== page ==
The windfall was a blazing furnace, and suddenly Le Beau ran back a dozen steps so that he could see on the farther side. A hundred yards away he saw Miki making for the deeper forest.

It was a clear shot. At that distance Le Beau would have staked his life that it was impossible for him to miss. He did not hurry. One shot, and it would be over. He raised his rifle, and in that instant a wisp of smoke came like the lash of a whip with the wind and caught him fairly in the eyes, and his bullet passed three inches over Miki's head. The whining snarl of it was a new thing to Miki. But he recognized the thunder of the gun – and he knew what a gun could do. To Le Beau, still firing at him through the merciful cloud of smoke, he was like a gray streak flashing to the thick timber Three times more Le Beau fired. From the edge of a dense clump of spruce Miki flung back a defiant howl. He disappeared as Le Beau's last shot shovelled up the snow at his heels.

The narrowness of his escape from the man-beast did not frighten Miki out of the Jackson's Knee country. If anything, it held him more closely to it. It gave him something to think about besides Neewa and his aloneness. . As the fox returns to peer stealth­ily upon the deadfall that has almost caught him, so the trapline was possessed now of a new thrill for Miki. Heretofore the man-smell had held for him only a vague significance; now it marked the pres­ence of a real and concrete danger. And he welcomed it. His wits were sharpened. The fascination of the trapline was deadlier than before.

From the burned windfall he made a wide détour to a point where Le Beau's snowshoe trail entered. the edge of the swamp; and here, hidden in a thick clump of bushes, he watched him as he travelled homeward half an hour later.

From that day he hung like a grim, gray ghost to the trapline. Silent-footed, cautious, always on the alert for the danger which threatened him, he haunted Jacques Le Beau's thoughts and footsteps with the elusive persistence of a were-wolf – a loup-garou of the Black Forest. Twice in the next week Le Beau caught a flash of him. Three times he heard him howl. And twice he followed his trail until, in despair and exhaustion, he turned back. Never was Miki caught unaware. He ate no more baits in the trap-houses. Even when Le Beau lured him with the whole carcass of a rabbit he would not touch it, nor would he touch a rabbit frozen dead in a snare. From Le Beau's traps he took, only the living things, chiefly birds and squir­rels and the big web-footed snowshoe rabbits. And because a mink jumped at him once, and tore open his nose, he destroyed a number of minks so utterly that their pelts were spoiled. He found himself another windfall, but instinct taught him now never to go to it directly, but to approach it, and leave it, in a roundabout way.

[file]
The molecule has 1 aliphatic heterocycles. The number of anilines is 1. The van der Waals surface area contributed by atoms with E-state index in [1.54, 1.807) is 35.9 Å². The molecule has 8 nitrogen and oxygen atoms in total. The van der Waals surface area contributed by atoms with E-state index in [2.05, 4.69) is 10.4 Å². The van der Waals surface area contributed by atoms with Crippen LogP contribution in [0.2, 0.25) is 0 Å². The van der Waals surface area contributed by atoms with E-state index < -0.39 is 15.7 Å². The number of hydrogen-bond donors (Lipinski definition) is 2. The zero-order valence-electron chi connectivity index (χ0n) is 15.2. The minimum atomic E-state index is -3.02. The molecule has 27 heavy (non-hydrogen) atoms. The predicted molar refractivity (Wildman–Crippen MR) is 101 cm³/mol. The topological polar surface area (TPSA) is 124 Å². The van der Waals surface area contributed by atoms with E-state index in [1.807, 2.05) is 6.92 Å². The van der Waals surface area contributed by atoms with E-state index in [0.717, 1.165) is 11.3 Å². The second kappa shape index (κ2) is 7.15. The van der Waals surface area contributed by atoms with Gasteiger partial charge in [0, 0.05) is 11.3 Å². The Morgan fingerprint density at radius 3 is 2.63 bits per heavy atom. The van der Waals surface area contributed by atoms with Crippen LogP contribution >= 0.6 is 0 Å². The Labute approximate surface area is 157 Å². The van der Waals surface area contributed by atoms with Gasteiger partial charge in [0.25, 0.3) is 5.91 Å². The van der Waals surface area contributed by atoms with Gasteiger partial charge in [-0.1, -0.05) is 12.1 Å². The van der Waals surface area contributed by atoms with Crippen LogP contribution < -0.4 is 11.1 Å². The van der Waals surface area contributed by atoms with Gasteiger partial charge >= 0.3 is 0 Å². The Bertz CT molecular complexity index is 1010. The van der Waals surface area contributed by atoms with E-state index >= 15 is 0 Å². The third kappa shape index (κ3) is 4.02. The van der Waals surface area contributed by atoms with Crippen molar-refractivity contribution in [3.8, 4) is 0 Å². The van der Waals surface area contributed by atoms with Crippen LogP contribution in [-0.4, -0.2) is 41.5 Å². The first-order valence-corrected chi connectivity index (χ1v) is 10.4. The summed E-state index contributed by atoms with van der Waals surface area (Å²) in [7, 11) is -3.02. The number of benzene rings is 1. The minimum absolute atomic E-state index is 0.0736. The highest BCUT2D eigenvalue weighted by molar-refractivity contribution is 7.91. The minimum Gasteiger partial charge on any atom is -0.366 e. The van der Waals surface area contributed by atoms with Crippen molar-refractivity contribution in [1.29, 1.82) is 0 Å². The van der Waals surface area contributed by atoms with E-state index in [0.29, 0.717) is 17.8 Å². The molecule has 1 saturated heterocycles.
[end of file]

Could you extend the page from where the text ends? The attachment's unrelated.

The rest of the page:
Day and night Le Beau, the man-brute, plotted against him. He set many poison-baits. He killed a doe, and scattered strychnine in its entrails. He built deadfalls, and baited them with meat soaked in boiling fat. He made himself a "blind" of spruce and cedar boughs, and sat for long hours, watching with his rifle. And still Miki was the victor.

One day Miki found a huge fisher-cat in one of the traps. He had not forgotten the battle of long ago with Oochak, the other fisher-cat, or the whipping he had received. But there was no thought of ven­geance in his heart on the early evening he became acquainted with Oochak the Second. Usually he was in his windfall at dusk, but this afternoon a great and devouring loneliness had held him on the trail. The spirit of Kuskayetum – the hand of the mating-god – was pressing heavily upon him; the consuming desire of flesh and blood for the compan­ionship of other flesh and blood. It burned in his veins like a fever. It took away from him all thought of hunger or of the hunt. In his soul was a vast unfilled yearning.

It was then that he came upon Oochak. Perhaps it was the same Oochak of months ago. If so, he had grown even as Miki had grown. He was splendid, with his long silken fur and his sleek body, and he was not struggling, but sat awaiting his fate without excitement. To Miki he looked warm and soft and comfortable. It made him think of Neewa, and the hundred and one nights they had slept to­gether. His desire leapt out to Oochak. He whined softly as he advanced. He would make friends. Even with Oochak, his old enemy, he would lie down in peace and happiness, so great was the gnaw­ing emptiness in his heart.

Oochak made no response, nor did he move, but sat furred up like a huge soft ball, watching Miki as he crept nearer on his belly. Something of the old puppishness came back into the dog. He wriggled and thumped his tail, and as he whined again he seemed to say.

"Let's forget the old trouble, Oochak. Let's be friends. I've got a fine windfall – and I'll kill you a rabbit."

And still Oochak did not move or make a sound; At last Miki could almost reach out with his fore­paws and touch him. He dragged himself still nearer, and his tail thumped harder.

"And I'll get you out of the trap," he may have been saying. "It's the man-beast's trap – and I hate him."

And then, so suddenly that Miki had no chance to guard himself, Oochak sprang the length of the trap-­chain and was at him. With teeth and razor-edged claws he tore deep gashes in Miki's nose. Even then the blood of battle rose slowly in him, and he might have retreated had not Oochak's teeth got a hold in his shoulder. With a roar he tried to shake himself free, but Oochak held on. Then his jaws snapped at the back of the fisher-cat's neck. When he was done Oochak was dead.

He slunk away, but in him there was no more the thrill of the victor. He had killed, but in killing he had found no joy. Upon him – the four-footed beast had fallen at last the oppression of the thing that drives men mad. He stood in the heart of a vast world, and for him that world was empty. He was an outcast. His heart crying out for com­radeship, he found that all things feared him or hated him. He was a pariah; a wanderer without a friend or a home. He did not reason these things but the gloom of them settled upon him like black night.